Saloua Raouda Choucair, born in 1916 in Beirut, was the first abstract artist in Lebanon, and her exhibition in 1947 at the Arab Cultural Gallery in Beirut is considered to have been the Arab world's first abstract painting display. In 1948 she left Lebanon and went to Paris, where she studied at the Ecole nationale superieure des Beaux-Arts and attended Fernand Leger's studio. In 1950, she was one of the first Arab artists to participate in the Salon des Realites Nouvelles in Paris. By 1962 she began to concentrate completely on sculpture, and by 1963, she was awarded the National Council of Tourism Prize for the execution of a stone sculpture for a public site in Beirut. Her continued success and string of awards in Lebanon culminated in a retrospective exhibition at the Beirut Exhibition Center in 2011. Choucair's work has been considered as one of the best examples of the spirit of abstraction characteristic of Arabic visual and geometric art, apparently disconnected from the observation of nature. Firmly believing in the arithmetical basis of Islamic art, she has long rejected figurative thinking and relinquished all symbolic or iconic references.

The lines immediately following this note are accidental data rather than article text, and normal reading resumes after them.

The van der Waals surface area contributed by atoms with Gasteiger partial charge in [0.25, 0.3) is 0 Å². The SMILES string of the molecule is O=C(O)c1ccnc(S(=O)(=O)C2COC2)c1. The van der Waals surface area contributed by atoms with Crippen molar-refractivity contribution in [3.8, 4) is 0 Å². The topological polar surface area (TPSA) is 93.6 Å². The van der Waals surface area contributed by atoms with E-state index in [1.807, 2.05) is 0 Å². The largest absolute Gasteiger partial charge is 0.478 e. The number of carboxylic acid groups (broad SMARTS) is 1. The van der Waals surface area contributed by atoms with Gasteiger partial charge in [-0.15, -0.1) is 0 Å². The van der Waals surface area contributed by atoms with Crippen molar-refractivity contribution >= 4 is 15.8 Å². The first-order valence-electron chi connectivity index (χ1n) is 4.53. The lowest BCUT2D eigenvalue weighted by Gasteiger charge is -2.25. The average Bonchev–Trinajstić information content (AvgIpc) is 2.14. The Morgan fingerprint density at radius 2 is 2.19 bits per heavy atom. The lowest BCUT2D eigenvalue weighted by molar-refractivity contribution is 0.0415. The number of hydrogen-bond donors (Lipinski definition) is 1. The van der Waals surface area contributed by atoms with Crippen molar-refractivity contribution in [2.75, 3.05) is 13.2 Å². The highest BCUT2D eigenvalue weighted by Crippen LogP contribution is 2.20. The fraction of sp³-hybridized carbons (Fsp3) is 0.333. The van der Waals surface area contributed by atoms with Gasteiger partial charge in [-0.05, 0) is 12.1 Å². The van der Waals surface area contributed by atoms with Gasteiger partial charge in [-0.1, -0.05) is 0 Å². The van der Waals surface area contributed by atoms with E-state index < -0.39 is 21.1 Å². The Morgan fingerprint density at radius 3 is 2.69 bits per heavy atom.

Saloua Raouda Choucair's work has not been exhibited widely outside of Lebanon, and this will be the first time a new audience can see and appreciate a long underexposed and truly progressive artist.
Jessica Morgan is The Daskalopoulos Curator, International Art, at Tate Modern. Contributors include: Ann Coxon, Assistant Curator at Tate Modern. Kirsten Scheid, Professor of Anthropology at the Department of Social and Behavioral Sciences at the American University of Beirut. Kaelen Wilson-Goldie, writer and critic, is based in Beirut.